Harry Stedman talks to Ben Newman
Ben's three colour screen print celebrating our upcoming 'Harry Stedman and the Cunard Yanks' exhibition, details available soon.
Illustrator Ben Newman has made waves with his unique 'Bauhaus fuzzy felt’ style of illustrations. Combining big, bold shapes with bright colours and playful characters, he gives the popularised poster style of the early and mid-twentieth century a contemporary twist that's both sophisticated and fun.
As well as working with huge clients, including Google, The New Yorker, BBC Radio 4 and Tate Modern, he’s produced prints for global exhibitions, collaborated on three-dimensional sculptures, and even has a published children’s book series, Professor Astro Cat, which he created with his friend and physicist, Dr. Dominic Walliman.
We recently commissioned Ben to produce a three-colour screen print to celebrate our upcoming exhibition, 'Harry Stedman and the Cunard Yanks' so we thought we’d catch up with him for a shoot in some of his favourite Harry Stedman garments, and to find out more about his practice and inspirations.
What does an average day look like for Ben Newman?
One of the best parts of my everyday is my walk along the sea front to get to work. I live in Hastings but my studio is down a hidden lane in St Leonards, the neighbouring town.
My studio is on the top floor of an old town house with a wonderful view of the sea. I share the floor with my good friend, Tim. Most of my time over the last few years has been spent working on science books for children featuring a character called Professor Astro Cat. I work on these books with an old friend and scientist, who specialises in Physics, called Dominic Walliman.
The other great part of my day is getting home in the evening to an over-excited dog who jumps all over me as if I'd returned from a long lost voyage at sea.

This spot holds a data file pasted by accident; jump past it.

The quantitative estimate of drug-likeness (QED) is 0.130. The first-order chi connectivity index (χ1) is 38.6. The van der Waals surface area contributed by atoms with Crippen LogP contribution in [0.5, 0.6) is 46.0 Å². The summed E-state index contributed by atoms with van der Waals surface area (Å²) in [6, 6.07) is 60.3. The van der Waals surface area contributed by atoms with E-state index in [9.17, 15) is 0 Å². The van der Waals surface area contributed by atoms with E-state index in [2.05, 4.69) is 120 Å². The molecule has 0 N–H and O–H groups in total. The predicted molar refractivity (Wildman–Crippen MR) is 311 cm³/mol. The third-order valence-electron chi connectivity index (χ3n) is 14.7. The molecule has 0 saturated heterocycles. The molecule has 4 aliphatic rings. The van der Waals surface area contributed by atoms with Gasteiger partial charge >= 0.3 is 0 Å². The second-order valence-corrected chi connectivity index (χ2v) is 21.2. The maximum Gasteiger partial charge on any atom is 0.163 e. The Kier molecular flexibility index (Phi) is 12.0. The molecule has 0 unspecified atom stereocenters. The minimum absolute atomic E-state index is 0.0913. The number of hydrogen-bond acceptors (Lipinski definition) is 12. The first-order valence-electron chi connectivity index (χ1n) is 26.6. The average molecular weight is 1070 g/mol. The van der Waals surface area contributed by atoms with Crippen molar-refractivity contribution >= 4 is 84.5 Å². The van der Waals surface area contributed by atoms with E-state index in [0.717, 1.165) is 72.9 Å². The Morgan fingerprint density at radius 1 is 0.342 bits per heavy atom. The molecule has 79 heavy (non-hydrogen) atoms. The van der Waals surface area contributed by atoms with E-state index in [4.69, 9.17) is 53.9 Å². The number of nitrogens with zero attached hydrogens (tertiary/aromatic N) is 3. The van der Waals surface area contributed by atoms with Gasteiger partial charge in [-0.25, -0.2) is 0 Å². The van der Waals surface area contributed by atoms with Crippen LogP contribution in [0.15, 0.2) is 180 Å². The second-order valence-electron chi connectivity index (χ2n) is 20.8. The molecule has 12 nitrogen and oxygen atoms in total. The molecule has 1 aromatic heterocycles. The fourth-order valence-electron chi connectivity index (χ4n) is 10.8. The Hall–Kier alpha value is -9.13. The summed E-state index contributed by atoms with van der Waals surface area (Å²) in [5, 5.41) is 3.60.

Whats on your desk/favourite tools of the trade?
Although its not on my desk, my favourite tool is my chair. It's an original Herman Miller leather office chair designed by Charles & Ray Eames. Not only am I surprised to finally own one but I love sitting in it.
What got you into Illustration and design work?
I was encouraged to draw when I was a child. I don't know if I was any good but drawing got me postive attention so I guess I just followed that blindly until I left school. Through my foundation art year, I decided to study it at university. When I'd finished studying, I work and saved so I could travel around Asia for a while. Until I was 21, I had only been abroad once so I wanted to see what was out there beyond cups of tea, greasy breakfast and the Queen.
"It took me 5 years and a lot of hard work and late nights to get to the point where I could work freelance full time. It was worth every minute."Afterwards, I returned to England with no job and no money, so I worked in a bookshop and saved so that I could one day work as a freelance illustrator. It took me 5 years and a lot of hard work and late nights to get to the point where I could work freelance full time. It was worth every minute.
What does good design mean to you?
Thoughtful and considered. Whether the process is laborious or a quick reaction, I'm drawn to things made with love, passion, colour and simplicity.